I have drawn inspiration from people working in the field of art and animation, such as Josiah Brooks, whose numerous online guides and tutorials have proven to be an extremely valuable tool for developing as an artist and thinking about my career.

The characters included are all past creations of mine that I have been fond of for a long time. These characters have undergone numerous redesigns and rewritings (two of which I drew for the first time in 8 years just for this piece) which shows the degree to which I care about these characters. Nothing about these were made up on the spot just for this piece. Furthermore, I wanted to represent their personalities through their expression to show the dynamics of these characters, to provoke the viewer’s interest and make them want to know more.

In all I am satisfied with the piece in its current state, however, I did not allocate the right amount of time to experiment with the piece, meaning that I limited my time to add more interesting and different elements to piece to accompany the characters. As mentioned before, the paint motive, representing the ‘flow’ of creativity, was not included, and the background is a simple gradient. With more time it could have included more abstract elements to make the piece look more interesting.

The digital self portrait is the element that took me the longest to make, and I think that it is by far the element that I am happiest with. I think the mix of colors of the piece is reasonable, and no color stands out too much or clashes with the colors around it, which I think is very fortunate, considering the colorful cast of characters featured in this piece. For the piece I wanted to try to represent the characters as being in a 3D space, despite being in a 2D drawing. I did this by positioning them so that they overlapped, as if they are standing in a crowd rather than in a straight line. Characters that are closer are larger and more spaced out while the ones at the back are smaller and closer together, giving an imagined sense of perspective, which I think works well, and gives depth and space to the piece.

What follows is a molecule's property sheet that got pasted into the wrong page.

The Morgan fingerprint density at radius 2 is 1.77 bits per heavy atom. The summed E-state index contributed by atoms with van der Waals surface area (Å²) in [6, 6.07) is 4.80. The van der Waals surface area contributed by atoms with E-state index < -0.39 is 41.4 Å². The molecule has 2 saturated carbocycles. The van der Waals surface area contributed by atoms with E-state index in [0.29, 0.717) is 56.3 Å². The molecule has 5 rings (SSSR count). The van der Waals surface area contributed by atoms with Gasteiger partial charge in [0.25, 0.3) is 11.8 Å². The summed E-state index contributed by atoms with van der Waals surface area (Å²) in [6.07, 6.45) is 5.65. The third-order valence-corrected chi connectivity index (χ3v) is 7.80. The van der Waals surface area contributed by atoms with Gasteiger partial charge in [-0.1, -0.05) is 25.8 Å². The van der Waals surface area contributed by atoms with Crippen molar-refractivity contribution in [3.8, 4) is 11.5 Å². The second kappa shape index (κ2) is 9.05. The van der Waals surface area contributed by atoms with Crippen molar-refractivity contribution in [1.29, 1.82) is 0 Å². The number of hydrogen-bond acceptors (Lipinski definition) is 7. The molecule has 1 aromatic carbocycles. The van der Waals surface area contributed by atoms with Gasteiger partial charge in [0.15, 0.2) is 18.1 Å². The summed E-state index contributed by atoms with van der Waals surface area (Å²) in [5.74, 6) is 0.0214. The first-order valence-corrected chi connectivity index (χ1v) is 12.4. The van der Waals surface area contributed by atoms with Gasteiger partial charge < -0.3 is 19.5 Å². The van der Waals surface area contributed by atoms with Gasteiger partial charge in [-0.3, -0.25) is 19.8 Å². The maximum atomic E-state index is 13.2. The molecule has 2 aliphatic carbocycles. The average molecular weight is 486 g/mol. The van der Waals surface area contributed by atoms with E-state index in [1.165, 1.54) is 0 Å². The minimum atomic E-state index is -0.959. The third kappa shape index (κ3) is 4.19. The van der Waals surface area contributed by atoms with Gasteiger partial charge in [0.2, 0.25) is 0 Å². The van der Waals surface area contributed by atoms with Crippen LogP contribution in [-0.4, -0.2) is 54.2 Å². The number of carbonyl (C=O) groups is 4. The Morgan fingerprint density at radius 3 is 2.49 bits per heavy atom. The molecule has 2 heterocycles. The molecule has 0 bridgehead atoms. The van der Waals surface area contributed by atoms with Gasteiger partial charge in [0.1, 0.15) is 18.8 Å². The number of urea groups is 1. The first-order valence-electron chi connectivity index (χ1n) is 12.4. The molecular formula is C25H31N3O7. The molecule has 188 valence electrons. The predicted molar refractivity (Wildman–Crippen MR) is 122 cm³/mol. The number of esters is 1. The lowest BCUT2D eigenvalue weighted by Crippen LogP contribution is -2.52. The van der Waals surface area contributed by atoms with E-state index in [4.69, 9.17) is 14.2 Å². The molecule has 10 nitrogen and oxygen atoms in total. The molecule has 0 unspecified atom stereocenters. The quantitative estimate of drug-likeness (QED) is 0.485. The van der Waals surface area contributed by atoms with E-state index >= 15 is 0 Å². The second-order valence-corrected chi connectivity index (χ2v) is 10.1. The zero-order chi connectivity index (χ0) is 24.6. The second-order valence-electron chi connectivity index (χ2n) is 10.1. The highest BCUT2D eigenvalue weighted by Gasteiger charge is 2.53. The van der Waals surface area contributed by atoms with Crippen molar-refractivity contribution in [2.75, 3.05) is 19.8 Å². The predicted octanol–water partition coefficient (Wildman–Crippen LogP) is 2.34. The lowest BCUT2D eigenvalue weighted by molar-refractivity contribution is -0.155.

Overall, while I am satisfied with the final result, I would not call this the definitive piece that it was meant to be, and I am not as proud of this piece as I was hoping I would be. I believe that the piece was rushed. I think that spending more time in advance thinking about the project, doing concept art of the characters, and doing a few drafts of the piece before starting on the final version would have allowed me to have developed the piece to a much higher standard. Other than time constraints, the piece did not prove very challenging, and I feel like I could have done more if I had allowed myself more time and looked at more external sources for inspiration.


Csikszentmihalyi, M. (1996). The Flow of Creativity. Creativity: Flow and the psychology of discovery and invention (pp. 107-126). New York: HarperCollins.

Jung, C. (1997). Jung on active imagination. (pp. 1-17, 28-33). (Ed. Joan Chodorow). London: Routledge.

Reis, D. (2009). John Lasseter’s Seven Creative Principle’s. Animation Magazine